A big experiment. That is what the Herald Sun is calling its brand new paywall. The Melbourne tabloid will introduce a brand new, cleaner design next week as part of its introduction of the paywall, and a two month free trial to all users.
The Herald Sun will then charge $2.95 per week for access to digital-only content. The paper will also bundle subscriptions – with a $4.95/week subscription that include the digital pass plus weekend delivery. A $5.95/week plan will include delivery between Friday and Monday (described as a “SuperFooty” plan); and a $8.95/week plan for all seven days of paper delivery. Each person will be charged for 4 weeks, and automatically renewed.
Those already on subscriptions will get a complementary pass. 1-5 day subscribers will get a 3 month pass, while 6-7 day subscribers will get a 12 month pass worth $150.
The new digital pass will extend to mobile, with the exclusive content available via its mobile site and the iPad app. A footnote: if you subscribed via the Apple App Store, you will NOT be able to access the content behind the paywall.
The paper will NOT be adopting a closed off system like sister UK publication The Times. They will still let general and breaking news continue to be accessible for free; in addition content available from rival digital publications.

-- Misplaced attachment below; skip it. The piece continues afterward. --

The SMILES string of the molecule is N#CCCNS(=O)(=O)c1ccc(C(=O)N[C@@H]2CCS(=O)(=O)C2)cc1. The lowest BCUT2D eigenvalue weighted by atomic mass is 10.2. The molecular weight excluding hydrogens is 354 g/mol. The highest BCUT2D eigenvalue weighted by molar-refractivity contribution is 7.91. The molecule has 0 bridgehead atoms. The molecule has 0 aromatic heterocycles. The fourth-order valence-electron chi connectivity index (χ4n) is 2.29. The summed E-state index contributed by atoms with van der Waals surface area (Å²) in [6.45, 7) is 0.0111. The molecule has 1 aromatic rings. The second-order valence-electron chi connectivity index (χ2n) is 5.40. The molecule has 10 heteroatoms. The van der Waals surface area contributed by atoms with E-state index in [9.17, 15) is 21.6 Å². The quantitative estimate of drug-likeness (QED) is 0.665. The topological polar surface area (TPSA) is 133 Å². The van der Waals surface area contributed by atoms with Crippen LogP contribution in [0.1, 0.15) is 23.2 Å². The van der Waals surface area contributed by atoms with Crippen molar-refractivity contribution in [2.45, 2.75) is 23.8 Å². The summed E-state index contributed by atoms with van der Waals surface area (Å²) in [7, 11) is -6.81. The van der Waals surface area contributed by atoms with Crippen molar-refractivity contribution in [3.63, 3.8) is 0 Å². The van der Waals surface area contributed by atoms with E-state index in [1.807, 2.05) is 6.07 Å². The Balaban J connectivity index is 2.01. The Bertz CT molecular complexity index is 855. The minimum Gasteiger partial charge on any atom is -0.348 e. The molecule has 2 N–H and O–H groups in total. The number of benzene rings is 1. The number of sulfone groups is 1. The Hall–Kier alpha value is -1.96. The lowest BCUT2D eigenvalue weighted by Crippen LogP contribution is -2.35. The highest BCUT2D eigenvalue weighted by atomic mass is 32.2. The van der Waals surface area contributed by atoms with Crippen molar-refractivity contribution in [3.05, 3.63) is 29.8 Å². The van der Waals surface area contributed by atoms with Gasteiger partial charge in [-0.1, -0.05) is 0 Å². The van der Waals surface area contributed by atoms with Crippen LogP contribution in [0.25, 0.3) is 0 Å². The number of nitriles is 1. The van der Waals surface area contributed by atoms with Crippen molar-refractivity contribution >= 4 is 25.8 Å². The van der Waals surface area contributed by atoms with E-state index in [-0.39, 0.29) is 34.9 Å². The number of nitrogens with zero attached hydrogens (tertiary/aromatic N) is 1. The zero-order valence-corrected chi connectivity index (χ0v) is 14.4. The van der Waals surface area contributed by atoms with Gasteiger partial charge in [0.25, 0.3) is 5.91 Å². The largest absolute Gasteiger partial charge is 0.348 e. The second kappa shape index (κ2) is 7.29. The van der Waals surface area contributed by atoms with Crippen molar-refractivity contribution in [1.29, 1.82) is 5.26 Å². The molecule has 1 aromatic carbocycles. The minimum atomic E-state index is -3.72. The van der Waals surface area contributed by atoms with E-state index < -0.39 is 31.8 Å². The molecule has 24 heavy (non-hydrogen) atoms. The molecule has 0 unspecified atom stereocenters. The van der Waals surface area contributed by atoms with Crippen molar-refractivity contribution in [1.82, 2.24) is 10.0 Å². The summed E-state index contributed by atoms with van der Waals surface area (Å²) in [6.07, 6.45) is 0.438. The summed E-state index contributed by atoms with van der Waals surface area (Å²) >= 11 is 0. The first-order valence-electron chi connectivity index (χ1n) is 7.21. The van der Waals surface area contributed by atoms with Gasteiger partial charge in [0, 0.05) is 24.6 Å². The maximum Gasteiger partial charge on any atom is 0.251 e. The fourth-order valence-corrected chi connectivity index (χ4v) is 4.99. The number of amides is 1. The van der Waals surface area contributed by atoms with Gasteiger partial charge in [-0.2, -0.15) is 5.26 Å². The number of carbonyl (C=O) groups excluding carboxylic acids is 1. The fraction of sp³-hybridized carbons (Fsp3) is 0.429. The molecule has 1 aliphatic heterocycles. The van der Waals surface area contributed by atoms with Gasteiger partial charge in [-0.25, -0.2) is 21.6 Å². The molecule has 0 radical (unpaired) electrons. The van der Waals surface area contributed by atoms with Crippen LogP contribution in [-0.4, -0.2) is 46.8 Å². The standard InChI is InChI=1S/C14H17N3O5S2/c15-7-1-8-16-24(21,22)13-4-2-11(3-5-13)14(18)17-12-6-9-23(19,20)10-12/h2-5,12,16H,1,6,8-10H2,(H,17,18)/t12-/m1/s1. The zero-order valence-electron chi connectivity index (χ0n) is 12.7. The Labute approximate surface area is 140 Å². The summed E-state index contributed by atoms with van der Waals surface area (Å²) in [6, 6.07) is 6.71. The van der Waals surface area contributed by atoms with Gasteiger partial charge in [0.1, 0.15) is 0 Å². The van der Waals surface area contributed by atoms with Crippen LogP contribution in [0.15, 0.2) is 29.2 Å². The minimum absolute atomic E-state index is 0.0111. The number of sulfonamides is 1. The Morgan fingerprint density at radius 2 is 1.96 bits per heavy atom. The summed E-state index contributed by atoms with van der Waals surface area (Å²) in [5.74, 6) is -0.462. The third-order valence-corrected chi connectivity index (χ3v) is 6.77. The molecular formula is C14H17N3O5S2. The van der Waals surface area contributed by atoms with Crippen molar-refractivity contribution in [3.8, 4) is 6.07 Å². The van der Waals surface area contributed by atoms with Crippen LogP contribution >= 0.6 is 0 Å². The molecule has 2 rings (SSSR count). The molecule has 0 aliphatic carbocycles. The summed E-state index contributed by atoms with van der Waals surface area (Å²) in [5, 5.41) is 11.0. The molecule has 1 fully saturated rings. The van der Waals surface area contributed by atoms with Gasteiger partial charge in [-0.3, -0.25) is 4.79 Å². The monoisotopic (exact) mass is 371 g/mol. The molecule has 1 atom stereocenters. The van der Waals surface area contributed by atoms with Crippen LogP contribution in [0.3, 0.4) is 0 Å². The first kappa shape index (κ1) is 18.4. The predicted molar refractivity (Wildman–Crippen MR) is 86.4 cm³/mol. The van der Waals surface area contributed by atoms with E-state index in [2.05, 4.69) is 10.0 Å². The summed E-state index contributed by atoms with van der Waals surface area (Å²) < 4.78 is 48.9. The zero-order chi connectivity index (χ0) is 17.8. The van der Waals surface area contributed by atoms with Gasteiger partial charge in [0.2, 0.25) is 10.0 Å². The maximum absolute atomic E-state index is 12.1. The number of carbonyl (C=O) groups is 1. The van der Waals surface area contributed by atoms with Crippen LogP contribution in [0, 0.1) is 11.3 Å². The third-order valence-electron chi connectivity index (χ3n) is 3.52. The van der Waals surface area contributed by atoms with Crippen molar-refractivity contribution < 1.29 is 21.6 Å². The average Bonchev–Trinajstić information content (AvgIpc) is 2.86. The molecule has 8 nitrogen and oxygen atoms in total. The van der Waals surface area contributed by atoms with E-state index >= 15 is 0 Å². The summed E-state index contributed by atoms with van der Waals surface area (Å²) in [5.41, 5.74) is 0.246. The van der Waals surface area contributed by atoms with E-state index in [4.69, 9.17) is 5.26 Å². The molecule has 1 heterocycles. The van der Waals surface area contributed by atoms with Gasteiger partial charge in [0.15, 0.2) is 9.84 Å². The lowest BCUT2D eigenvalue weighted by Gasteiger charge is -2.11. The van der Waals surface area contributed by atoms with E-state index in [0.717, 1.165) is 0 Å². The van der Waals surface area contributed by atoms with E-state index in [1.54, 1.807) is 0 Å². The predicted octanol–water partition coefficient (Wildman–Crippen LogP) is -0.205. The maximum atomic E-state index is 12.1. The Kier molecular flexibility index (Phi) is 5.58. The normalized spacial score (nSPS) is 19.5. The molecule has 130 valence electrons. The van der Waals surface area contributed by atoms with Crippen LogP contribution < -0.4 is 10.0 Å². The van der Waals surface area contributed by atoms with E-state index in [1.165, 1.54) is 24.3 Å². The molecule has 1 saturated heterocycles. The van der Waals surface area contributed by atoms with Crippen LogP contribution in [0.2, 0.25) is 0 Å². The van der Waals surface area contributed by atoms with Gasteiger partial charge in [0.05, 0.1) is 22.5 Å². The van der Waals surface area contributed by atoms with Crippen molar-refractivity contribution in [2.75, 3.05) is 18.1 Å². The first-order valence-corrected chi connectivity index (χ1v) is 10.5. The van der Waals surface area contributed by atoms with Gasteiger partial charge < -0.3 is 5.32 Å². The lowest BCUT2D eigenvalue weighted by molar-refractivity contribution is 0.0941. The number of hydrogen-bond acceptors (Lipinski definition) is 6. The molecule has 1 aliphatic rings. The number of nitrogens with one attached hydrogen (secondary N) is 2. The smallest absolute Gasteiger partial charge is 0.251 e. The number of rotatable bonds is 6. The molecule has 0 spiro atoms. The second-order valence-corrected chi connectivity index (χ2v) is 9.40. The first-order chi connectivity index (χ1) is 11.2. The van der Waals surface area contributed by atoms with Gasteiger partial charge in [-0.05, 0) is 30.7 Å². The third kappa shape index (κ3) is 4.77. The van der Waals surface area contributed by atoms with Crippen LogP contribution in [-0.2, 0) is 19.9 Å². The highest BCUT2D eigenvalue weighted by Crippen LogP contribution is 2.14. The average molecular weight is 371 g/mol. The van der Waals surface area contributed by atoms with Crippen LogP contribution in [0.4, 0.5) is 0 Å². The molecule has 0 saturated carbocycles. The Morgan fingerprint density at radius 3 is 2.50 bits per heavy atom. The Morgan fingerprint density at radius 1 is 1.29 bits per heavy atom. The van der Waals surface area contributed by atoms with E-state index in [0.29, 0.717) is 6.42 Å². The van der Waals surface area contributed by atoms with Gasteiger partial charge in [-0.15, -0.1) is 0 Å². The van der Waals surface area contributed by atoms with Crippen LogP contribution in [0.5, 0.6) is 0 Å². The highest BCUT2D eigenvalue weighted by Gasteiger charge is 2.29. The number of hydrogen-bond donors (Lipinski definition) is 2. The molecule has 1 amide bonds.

So, what is behind the paywall? Well, good or bad, the paper’s columnists – including Andrew Bolt – will be behind the paywall. In addition, there will be new additions to SuperCoach, including live scores (again, for digital subscribers), chat and exclusive analysis. The paper will also launch a brand new “crime” section, with exclusive analysis from former veteran Victorian Police detective Charlie Bezzina. Bezzina’s columns promise to go deeper into the investigation, and explore some past crimes in the state’s history.
Video will also play a huge role in the new design, with more original video set to be pushed out. The company will also rely on its partners Fox Sports and Sky News for content. Exclusive videos will be behind the paywall. And, taking a little jab on Fairfax – no, they will not have autoplay.
The Herald Sun has adopted a unique model, where it will be flexible with what goes behind the paywall. It will moderate its visits and will determine on a day-to-day basis on what will be put behind the paywall. This will mean that some analysis on a breaking story will NOT be closed off.
It’ll be interesting with the Herald Sun, as it already has 500,000 subscribers – the largest in country. It also has 400,000 unique browsers per month – so it already has a strong base to attract them to the new model.
And of course, this will mean that this could spread to its other tabloids. One problem would be the multiple subscription offerings – but there might be a small chance that there could be a network-wide subscription. The paper refused to speculate, saying it was too early and will approach that step once it is finalised.
Everyone, including Fairfax, is watching if this experiment succeeds or fail. In fact, the Herald Sun could pave the way or destroy the very idea of paying – it all depends on what kind of content is provided.
It all becomes active on March 12.